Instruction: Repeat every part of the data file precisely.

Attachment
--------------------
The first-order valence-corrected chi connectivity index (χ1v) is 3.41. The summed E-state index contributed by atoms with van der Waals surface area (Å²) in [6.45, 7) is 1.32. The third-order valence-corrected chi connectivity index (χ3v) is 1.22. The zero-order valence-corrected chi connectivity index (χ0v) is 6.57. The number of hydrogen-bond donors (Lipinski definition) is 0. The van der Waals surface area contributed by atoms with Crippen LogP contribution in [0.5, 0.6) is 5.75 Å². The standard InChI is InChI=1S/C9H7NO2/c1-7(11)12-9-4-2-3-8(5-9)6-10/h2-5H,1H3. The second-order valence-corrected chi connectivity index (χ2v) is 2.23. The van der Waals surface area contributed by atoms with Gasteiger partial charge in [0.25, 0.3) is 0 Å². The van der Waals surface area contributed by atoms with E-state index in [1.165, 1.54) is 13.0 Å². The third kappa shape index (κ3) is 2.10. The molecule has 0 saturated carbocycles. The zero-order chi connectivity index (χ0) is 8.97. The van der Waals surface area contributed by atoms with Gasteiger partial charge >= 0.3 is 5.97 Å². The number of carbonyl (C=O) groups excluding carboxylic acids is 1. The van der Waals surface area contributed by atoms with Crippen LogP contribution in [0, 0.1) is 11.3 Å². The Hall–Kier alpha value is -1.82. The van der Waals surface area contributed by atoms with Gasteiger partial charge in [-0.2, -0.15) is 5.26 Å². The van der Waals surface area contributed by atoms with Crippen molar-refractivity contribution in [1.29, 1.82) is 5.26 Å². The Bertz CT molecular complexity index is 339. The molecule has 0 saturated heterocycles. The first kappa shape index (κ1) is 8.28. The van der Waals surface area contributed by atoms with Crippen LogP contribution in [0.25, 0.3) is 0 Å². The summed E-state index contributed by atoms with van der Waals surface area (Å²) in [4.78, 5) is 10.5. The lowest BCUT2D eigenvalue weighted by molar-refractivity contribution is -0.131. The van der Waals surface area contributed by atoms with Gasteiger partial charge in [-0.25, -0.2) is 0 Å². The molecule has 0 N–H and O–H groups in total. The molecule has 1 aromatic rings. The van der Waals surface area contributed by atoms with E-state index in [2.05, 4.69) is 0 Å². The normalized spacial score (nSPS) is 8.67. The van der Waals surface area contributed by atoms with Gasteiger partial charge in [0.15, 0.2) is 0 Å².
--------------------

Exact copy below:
The first-order valence-corrected chi connectivity index (χ1v) is 3.41. The summed E-state index contributed by atoms with van der Waals surface area (Å²) in [6.45, 7) is 1.32. The third-order valence-corrected chi connectivity index (χ3v) is 1.22. The zero-order valence-corrected chi connectivity index (χ0v) is 6.57. The number of hydrogen-bond donors (Lipinski definition) is 0. The van der Waals surface area contributed by atoms with Crippen LogP contribution in [0.5, 0.6) is 5.75 Å². The standard InChI is InChI=1S/C9H7NO2/c1-7(11)12-9-4-2-3-8(5-9)6-10/h2-5H,1H3. The second-order valence-corrected chi connectivity index (χ2v) is 2.23. The van der Waals surface area contributed by atoms with Gasteiger partial charge in [0.25, 0.3) is 0 Å². The van der Waals surface area contributed by atoms with E-state index in [1.165, 1.54) is 13.0 Å². The third kappa shape index (κ3) is 2.10. The molecule has 0 saturated carbocycles. The zero-order chi connectivity index (χ0) is 8.97. The van der Waals surface area contributed by atoms with Gasteiger partial charge >= 0.3 is 5.97 Å². The number of carbonyl (C=O) groups excluding carboxylic acids is 1. The van der Waals surface area contributed by atoms with Crippen LogP contribution in [0, 0.1) is 11.3 Å². The Hall–Kier alpha value is -1.82. The van der Waals surface area contributed by atoms with Gasteiger partial charge in [-0.2, -0.15) is 5.26 Å². The van der Waals surface area contributed by atoms with Crippen molar-refractivity contribution in [1.29, 1.82) is 5.26 Å². The Bertz CT molecular complexity index is 339. The molecule has 0 saturated heterocycles. The first kappa shape index (κ1) is 8.28. The van der Waals surface area contributed by atoms with Crippen LogP contribution in [0.25, 0.3) is 0 Å². The summed E-state index contributed by atoms with van der Waals surface area (Å²) in [4.78, 5) is 10.5. The lowest BCUT2D eigenvalue weighted by molar-refractivity contribution is -0.131. The van der Waals surface area contributed by atoms with Gasteiger partial charge in [-0.25, -0.2) is 0 Å². The molecule has 0 N–H and O–H groups in total. The molecule has 1 aromatic rings. The van der Waals surface area contributed by atoms with E-state index in [2.05, 4.69) is 0 Å². The normalized spacial score (nSPS) is 8.67. The van der Waals surface area contributed by atoms with Gasteiger partial charge in [0.15, 0.2) is 0 Å².